Next up in my life-defining moments mini series with St. John is a moment that I already mentioned in my career-defining moments, but for different reasons. It’s also timely as I just got back from Hong Kong and am still experiencing a little jet lag.
In my career-defining moment, travel was all about strengthening the connections I have with people in different places. In this case it’s not about that. It’s about the experience. Experiencing other cultures, food, architecture, ways of living, fashion, music.
Growing up, I was lucky to have parents that valued travel. They took me and my siblings as many places as they could afford to. By the time I graduated high school I had been all over the US, to Ireland and England, to Colombia in South America, and lived in Mexico for six months.
I’m sure to some people that doesn’t sound like much, and to some it sounds like a lot. Some kids grow up traveling the world, and some kids who grow up in a military family live all over the world. For me, I felt very lucky to have been to several different countries by the time I was 18.
One of the few things I regret is not studying abroad in college. I really wanted to go to Spain (since I studied Spanish in high school) and then travel around Europe. Since I had graduated high school early and moved to Mexico, I didn’t feel as pressing of a need to go abroad in college. I was also scared it’d be too expensive and I didn’t want to ask my parents to pay even more for me. Looking back, I probably should have figured out how to make it happen.
So I regret that, and also not doing more to try to get paid internships in New York or LA during summers in college. So if any of you readers are in college, take note! If you have the desire, find a way to make what you want happen!!!
I got married a year after I graduated college and moved to Florida for a job. That year my husband and I lived in Florida it felt like a vacation in itself since we lived a mile from the beach and I went every day that I wasn’t working. We hardly made any money so traveling wasn’t really something on our radar at the time.
The next few years we moved, changed jobs, and started to actually make money. We bought a house, and went on a few trips together and separately with friends. We plan to do more and more traveling within the US and internationally, but traveling is expensive. Especially when you get older and your standards are higher. Hostels, shared bathrooms, and economy seats for anything longer than 6 hours is painful. So as much as I wish I could just constantly jet set anywhere my heart desires, I can’t. I have to plan and budget, just like everyone else when I go on personal trips.
However, because I am so passionate about travel, it’s turned into something I get to do for my job. I’ve had the opportunity to go to Hong Kong, Shanghai, Rwanda, Zurich, Hawaii, and around the US for work. It’s definitely a pinch me dream job, and I feel very lucky for it to be my reality.
There are still so many places I’ve never been, and I just hope I’ll have the opportunity to experience them, for fun or for work (my work is fun, so it’s really all fun). When people ask me where I want to go next I always say everywhere.
So why do I feel like travel is life-defining? For me, each place I’ve been — even if it’s just a city in the US — I learn something new, see something interesting, or experience something different. Each place affects me, adds to my empathy for other cultures, and deepens my understanding of humans.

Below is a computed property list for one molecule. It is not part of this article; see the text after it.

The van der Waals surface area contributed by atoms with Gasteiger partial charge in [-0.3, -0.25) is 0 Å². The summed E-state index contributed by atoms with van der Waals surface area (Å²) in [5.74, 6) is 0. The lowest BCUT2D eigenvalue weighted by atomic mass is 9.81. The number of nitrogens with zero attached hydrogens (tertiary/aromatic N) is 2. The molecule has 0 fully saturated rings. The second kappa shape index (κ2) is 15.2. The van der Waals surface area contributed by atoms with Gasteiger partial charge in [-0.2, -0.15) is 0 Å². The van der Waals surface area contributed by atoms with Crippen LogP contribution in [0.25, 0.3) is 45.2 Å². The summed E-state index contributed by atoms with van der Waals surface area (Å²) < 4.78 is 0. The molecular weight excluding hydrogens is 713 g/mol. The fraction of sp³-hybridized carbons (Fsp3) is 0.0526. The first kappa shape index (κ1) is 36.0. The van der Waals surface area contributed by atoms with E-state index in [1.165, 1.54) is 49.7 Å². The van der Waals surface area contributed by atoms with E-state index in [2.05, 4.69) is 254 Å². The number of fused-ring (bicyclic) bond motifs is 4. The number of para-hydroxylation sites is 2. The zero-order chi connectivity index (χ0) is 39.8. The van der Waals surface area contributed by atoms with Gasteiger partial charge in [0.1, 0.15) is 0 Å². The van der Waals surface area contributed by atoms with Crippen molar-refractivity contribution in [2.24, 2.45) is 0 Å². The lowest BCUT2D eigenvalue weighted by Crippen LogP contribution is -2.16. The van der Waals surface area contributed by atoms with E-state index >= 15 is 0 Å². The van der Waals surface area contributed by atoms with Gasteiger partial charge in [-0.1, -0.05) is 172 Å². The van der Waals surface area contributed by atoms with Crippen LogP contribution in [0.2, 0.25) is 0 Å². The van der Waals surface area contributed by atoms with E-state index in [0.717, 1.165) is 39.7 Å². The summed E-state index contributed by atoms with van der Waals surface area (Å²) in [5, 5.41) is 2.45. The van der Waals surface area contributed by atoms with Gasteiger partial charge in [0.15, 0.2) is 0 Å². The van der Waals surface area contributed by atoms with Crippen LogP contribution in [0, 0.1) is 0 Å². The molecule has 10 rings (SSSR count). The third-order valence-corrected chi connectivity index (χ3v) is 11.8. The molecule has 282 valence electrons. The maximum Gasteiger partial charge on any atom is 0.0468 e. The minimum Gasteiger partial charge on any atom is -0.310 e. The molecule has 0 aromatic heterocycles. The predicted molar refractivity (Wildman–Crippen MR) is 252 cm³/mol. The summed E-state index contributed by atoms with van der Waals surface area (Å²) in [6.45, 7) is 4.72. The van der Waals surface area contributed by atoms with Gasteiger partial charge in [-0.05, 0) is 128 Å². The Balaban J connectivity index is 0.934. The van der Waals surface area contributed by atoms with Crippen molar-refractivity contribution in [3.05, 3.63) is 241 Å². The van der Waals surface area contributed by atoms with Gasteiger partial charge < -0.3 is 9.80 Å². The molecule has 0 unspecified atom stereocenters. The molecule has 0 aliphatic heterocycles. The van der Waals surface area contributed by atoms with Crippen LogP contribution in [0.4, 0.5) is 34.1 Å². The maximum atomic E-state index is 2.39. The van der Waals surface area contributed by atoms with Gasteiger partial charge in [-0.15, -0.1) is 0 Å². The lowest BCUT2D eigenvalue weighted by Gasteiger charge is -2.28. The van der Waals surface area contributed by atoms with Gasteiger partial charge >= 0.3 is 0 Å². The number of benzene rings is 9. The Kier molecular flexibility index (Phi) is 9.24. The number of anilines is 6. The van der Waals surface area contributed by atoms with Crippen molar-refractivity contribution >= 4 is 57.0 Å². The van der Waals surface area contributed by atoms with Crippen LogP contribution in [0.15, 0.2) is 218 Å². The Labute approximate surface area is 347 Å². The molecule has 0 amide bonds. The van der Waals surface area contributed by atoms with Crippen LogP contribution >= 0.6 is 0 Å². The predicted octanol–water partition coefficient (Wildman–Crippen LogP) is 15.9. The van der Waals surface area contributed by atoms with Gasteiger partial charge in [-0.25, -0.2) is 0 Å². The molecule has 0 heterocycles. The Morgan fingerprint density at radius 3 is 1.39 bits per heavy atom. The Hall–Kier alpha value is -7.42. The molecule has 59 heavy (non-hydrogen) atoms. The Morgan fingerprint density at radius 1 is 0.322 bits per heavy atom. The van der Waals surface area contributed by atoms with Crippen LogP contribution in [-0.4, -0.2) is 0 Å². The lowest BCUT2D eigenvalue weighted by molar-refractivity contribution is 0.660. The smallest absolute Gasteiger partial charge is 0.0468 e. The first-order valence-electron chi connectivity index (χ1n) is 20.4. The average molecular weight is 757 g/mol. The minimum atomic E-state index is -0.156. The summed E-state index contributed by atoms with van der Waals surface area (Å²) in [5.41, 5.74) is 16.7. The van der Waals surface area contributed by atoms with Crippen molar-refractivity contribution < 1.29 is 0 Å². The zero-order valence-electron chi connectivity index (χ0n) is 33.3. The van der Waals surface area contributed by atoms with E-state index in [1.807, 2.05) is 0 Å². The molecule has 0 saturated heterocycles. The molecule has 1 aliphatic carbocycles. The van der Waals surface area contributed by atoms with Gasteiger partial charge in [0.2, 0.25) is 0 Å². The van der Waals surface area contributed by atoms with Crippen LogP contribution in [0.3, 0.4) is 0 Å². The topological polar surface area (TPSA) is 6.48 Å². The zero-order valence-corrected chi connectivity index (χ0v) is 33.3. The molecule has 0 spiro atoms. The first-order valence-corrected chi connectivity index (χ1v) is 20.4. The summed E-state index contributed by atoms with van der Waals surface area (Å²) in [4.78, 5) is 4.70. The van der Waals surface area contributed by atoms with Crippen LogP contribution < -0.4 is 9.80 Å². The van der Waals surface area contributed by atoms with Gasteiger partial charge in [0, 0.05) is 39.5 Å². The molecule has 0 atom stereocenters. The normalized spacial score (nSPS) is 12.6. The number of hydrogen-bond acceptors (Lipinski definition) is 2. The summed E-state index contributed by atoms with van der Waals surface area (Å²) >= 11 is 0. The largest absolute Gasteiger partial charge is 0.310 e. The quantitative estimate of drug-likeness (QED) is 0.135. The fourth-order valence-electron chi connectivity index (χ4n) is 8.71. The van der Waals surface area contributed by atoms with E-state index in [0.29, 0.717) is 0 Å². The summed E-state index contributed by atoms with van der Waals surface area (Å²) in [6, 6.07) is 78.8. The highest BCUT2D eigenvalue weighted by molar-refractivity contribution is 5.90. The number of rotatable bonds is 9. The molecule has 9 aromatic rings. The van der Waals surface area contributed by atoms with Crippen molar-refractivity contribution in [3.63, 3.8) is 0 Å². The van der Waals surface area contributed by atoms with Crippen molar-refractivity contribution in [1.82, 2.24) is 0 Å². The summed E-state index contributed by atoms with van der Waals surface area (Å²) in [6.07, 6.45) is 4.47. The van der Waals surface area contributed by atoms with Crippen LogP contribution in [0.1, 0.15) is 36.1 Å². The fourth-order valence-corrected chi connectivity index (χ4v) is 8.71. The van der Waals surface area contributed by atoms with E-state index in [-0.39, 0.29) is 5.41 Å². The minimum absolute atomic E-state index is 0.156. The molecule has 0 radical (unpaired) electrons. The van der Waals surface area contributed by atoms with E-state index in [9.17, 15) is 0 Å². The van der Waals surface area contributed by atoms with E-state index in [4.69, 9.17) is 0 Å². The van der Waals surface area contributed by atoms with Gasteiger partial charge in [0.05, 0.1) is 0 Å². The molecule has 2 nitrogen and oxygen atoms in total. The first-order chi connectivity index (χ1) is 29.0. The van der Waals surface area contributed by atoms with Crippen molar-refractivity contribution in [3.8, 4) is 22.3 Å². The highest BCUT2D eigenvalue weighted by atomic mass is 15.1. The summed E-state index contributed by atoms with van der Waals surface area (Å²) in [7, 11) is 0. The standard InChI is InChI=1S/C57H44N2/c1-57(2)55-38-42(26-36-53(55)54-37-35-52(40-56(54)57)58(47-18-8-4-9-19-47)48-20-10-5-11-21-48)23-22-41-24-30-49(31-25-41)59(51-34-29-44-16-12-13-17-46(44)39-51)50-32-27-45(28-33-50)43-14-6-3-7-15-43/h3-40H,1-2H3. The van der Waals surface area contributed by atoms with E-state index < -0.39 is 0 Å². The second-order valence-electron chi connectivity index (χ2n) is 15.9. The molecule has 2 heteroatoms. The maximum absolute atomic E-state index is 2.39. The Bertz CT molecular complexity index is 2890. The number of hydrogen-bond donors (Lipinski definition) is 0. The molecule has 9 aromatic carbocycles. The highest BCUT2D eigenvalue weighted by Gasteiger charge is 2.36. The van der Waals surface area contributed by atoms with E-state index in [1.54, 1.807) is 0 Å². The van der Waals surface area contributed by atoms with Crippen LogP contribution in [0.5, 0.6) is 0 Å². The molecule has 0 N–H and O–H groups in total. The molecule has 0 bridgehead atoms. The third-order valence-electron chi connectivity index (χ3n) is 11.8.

In high school when I went to Colombia and Mexico I saw things I hadn’t seen in the US (even though I know they exist in some form here). Being in developing countries and seeing a lot of poor people constantly (kids begging for money and food at every stop light) it changed the way I thought about things at a young age. I never took my life for granted after that. That in itself — realizing how lucky I was, how awesome my parents were/are, how I was raised always feeling safe, never wondering where my next meal was coming from — I got that life-changing perspective from my experiences while traveling.
Traveling also makes me think deeper about people. Why we do things, how we treat people, how different parenting is from one country to another. How some cultures take siestas every day, don’t eat dinner until 10pm, and take two months of vacation every year. It’s fascinating. Makes you turn everything you know to be normal completely upside down and reevaluate how you want to live your life.
After years of travel, and having honed in on my style and editing my wardrobe, I’ve gotten much better at packing. Step number one for easy packing — you have to love your clothes. If you don’t, packing will become a miserable chore and while you may be happy to check it off your list, it definitely won’t be an enjoyable experience.
When I didn’t have clothes I loved, I found packing to be very hard and take forever. I would try on tons of options, and then be disappointed when they didn’t look any better than the last time I put them on. Then I’d feel like I didn’t have any clothes. A closet full of nothing to wear as they say.
If you need help cleaning out your closet and figuring out what to buy you can read my book The Life Edit, but mostly it boils down to one main thing — purchasing quality clothing that makes you feel happy and confident. If you do that, then you’ll always love your clothes and packing for all of those vacations you are looking forward to will be a happy experience.
SHOP THIS POST
St. John Eyelet Boucle Knit Sweater (wearing)
I am obsessed with this knit sweater!
Read more posts about packing here:
Photography by Laura Metzler.
This post was done in partnership with St. John. All opinions are my own. Thank you for supporting the brands that make this website possible.